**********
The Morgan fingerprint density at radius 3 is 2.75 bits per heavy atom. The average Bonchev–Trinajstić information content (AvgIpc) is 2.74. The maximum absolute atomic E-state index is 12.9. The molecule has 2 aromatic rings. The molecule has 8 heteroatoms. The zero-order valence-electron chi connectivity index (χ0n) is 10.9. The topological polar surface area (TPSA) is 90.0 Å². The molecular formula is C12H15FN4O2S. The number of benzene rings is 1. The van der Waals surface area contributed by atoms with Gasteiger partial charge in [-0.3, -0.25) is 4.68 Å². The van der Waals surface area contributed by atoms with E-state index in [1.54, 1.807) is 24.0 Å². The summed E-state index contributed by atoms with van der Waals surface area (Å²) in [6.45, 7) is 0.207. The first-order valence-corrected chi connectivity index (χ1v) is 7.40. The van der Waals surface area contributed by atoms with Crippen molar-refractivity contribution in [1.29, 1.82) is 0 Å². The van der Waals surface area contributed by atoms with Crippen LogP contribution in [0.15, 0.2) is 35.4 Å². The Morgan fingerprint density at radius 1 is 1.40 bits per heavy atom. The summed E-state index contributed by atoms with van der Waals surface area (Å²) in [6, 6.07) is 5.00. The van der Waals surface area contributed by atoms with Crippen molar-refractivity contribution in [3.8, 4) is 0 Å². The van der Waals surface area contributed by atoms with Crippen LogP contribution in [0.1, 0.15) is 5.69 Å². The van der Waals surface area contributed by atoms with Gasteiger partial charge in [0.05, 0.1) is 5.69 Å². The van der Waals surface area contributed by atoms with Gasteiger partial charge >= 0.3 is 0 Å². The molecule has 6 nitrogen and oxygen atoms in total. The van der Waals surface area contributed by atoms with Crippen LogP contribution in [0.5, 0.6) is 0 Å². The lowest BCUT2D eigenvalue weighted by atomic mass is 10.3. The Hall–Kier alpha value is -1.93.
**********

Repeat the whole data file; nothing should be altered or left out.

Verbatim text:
The Morgan fingerprint density at radius 3 is 2.75 bits per heavy atom. The average Bonchev–Trinajstić information content (AvgIpc) is 2.74. The maximum absolute atomic E-state index is 12.9. The molecule has 2 aromatic rings. The molecule has 8 heteroatoms. The zero-order valence-electron chi connectivity index (χ0n) is 10.9. The topological polar surface area (TPSA) is 90.0 Å². The molecular formula is C12H15FN4O2S. The number of benzene rings is 1. The van der Waals surface area contributed by atoms with Gasteiger partial charge in [-0.3, -0.25) is 4.68 Å². The van der Waals surface area contributed by atoms with E-state index in [1.54, 1.807) is 24.0 Å². The summed E-state index contributed by atoms with van der Waals surface area (Å²) in [6.45, 7) is 0.207. The first-order valence-corrected chi connectivity index (χ1v) is 7.40. The van der Waals surface area contributed by atoms with Crippen molar-refractivity contribution in [1.29, 1.82) is 0 Å². The van der Waals surface area contributed by atoms with Crippen LogP contribution in [0.15, 0.2) is 35.4 Å². The Morgan fingerprint density at radius 1 is 1.40 bits per heavy atom. The summed E-state index contributed by atoms with van der Waals surface area (Å²) in [6, 6.07) is 5.00. The van der Waals surface area contributed by atoms with Crippen molar-refractivity contribution in [3.8, 4) is 0 Å². The van der Waals surface area contributed by atoms with Crippen LogP contribution in [0.1, 0.15) is 5.69 Å². The van der Waals surface area contributed by atoms with Gasteiger partial charge in [0.05, 0.1) is 5.69 Å². The van der Waals surface area contributed by atoms with Gasteiger partial charge >= 0.3 is 0 Å². The molecule has 6 nitrogen and oxygen atoms in total. The van der Waals surface area contributed by atoms with Crippen LogP contribution in [0.5, 0.6) is 0 Å². The lowest BCUT2D eigenvalue weighted by atomic mass is 10.3. The Hall–Kier alpha value is -1.93.